Rhinoplasty, colloquially known as the ‘nose job’, is one of the most well-known cosmetic surgeries, having been popularized in the mid-20th century. In 2020, the British Association of Aesthetic Plastic Surgeons determined rhinoplasty to be the sixth-most popular form of aesthetic surgical intervention in the UK, despite a significant decrease in the number of rhinoplasties performed.
The surgery has become a little less popular in recent years, as non-surgical interventions involving fillers enable more people to address their nose shape without going under the knife. But rhinoplasties remain popular, both as a form of facial reconstruction surgery and also as an optional procedure to improve self-esteem. But what does the procedure involve, and what are the risks?
How to prepare for surgery
Before you can go ahead with the surgery you will need to meet with your surgeon to talk about the important factors to see if the surgery will be right for you.
You will need to undergo a medical history. This will include questions around the medical history of nasal obstruction surgeries and medications you can take. If you have bleeding disorder known as haemophilia.
A Physical examination. You will be given a complete physical exam, that includes a blood test. You will have your facial features examined as well as the inside and outside of your nose. This is important as it will determine the impact rhinoplasty will have on your breathing.
Photographs. You will have photos taken at different angles of your nose. Software may be used to manipulate the photos to show what the results of the surgery could be.
A talk about your expectations. A discussion of what your motivations and expectations of the surgery should be given. You should be open as possible to get exactly what you want from the surgery.
What Rhinoplasty Involves
Rhinoplasty is a simple surgical procedure that involves the reshaping of the nose, or of specific features of the nose. The procedure usually involves the shaving of bone and cartilage to reshape the nose’s bridge structure but can sometimes see the insertion of shaped pieces to redefine the nose’s shape.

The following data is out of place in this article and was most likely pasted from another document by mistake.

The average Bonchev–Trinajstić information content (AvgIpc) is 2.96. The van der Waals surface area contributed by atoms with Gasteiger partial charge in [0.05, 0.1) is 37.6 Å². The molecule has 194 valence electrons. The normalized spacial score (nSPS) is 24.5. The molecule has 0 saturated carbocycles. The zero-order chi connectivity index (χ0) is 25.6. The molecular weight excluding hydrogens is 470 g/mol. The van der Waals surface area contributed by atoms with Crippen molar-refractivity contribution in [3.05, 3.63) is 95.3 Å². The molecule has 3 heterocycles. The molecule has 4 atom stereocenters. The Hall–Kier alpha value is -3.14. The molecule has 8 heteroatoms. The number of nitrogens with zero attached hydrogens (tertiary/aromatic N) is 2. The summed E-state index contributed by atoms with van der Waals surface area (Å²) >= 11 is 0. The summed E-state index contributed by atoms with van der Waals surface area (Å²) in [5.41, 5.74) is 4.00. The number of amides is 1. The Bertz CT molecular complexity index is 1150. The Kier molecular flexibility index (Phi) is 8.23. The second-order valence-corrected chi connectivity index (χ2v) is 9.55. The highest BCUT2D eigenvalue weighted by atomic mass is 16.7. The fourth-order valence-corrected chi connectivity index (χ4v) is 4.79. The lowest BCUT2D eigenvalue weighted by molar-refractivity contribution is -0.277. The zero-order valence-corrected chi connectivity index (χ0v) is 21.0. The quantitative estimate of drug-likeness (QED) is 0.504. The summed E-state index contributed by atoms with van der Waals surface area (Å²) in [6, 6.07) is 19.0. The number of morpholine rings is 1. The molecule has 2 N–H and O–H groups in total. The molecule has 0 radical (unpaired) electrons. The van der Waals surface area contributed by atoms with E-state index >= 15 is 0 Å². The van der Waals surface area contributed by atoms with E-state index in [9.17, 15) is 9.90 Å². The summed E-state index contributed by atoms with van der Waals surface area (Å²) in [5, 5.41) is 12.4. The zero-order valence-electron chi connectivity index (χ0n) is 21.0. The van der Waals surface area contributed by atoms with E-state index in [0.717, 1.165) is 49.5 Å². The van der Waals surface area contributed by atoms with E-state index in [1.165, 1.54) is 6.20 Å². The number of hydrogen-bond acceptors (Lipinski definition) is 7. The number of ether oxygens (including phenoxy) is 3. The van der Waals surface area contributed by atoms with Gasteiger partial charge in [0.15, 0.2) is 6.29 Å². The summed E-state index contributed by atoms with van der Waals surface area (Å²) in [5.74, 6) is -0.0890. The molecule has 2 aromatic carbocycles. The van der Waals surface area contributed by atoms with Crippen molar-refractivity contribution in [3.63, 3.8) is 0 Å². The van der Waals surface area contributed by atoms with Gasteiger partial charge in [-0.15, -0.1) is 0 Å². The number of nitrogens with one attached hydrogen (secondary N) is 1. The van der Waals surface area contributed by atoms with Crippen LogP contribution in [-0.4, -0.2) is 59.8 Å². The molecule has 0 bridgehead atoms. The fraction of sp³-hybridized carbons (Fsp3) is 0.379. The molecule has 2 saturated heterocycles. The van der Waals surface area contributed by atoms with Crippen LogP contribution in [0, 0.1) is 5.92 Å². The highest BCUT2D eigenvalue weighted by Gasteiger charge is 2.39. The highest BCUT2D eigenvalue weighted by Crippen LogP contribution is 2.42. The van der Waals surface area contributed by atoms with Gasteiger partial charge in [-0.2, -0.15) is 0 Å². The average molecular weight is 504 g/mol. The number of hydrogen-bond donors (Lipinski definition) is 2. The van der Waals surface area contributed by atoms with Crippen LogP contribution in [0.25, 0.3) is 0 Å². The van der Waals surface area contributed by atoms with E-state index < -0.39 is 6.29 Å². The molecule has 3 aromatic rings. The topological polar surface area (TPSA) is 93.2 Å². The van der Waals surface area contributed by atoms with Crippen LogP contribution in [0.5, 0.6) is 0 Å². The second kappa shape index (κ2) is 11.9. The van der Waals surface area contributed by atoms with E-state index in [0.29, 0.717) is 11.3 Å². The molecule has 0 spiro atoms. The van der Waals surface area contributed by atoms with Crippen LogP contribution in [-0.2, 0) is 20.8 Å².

There are many reasons for which someone might want a rhinoplasty, and a number of possibilities within the procedure. In terms of results, a patient may want their bridge reduced, or the tip of their nose upturned. They may want a crook straightened out, or the nose straightened after an injury. It is possible to lengthen, shorten, widen and thin out the nose, as well as reconstruct it altogether.
Recovery from Rhinoplasty
As small and localized as rhinoplasty is, it still represents a major intervention. As such, and as with any surgery, the body will need some time to heal properly. After a rhinoplasty, you should be off work during stage 1 of cosmetic surgery recovery, somewhere between one and two weeks, in order to rest, heal and allow swelling to reduce. Bruising will be prominent for some time but begin to fade around the fourth week. By the end of the first week, stitches and splints may be removed.
While resting, you should be drinking water regularly to remain hydrated. You should also be undergoing regular nasal cleaning, with gentle saline solutions to keep your nose clean and free from irritation.
Rhinoplasty will unavoidably result in swelling, bruising and discomfort for the first few weeks of recovery. There is also a significant risk of being unable to breathe through the nose for some weeks, though this is to be expected and will clear up in time.
There are some risks inherent to rhinoplasty with larger implications to your health, though. Infection is a possibility if cleaning is not kept up well. In certain rare scenarios, your septum could deviate during recovery, requiring further surgery.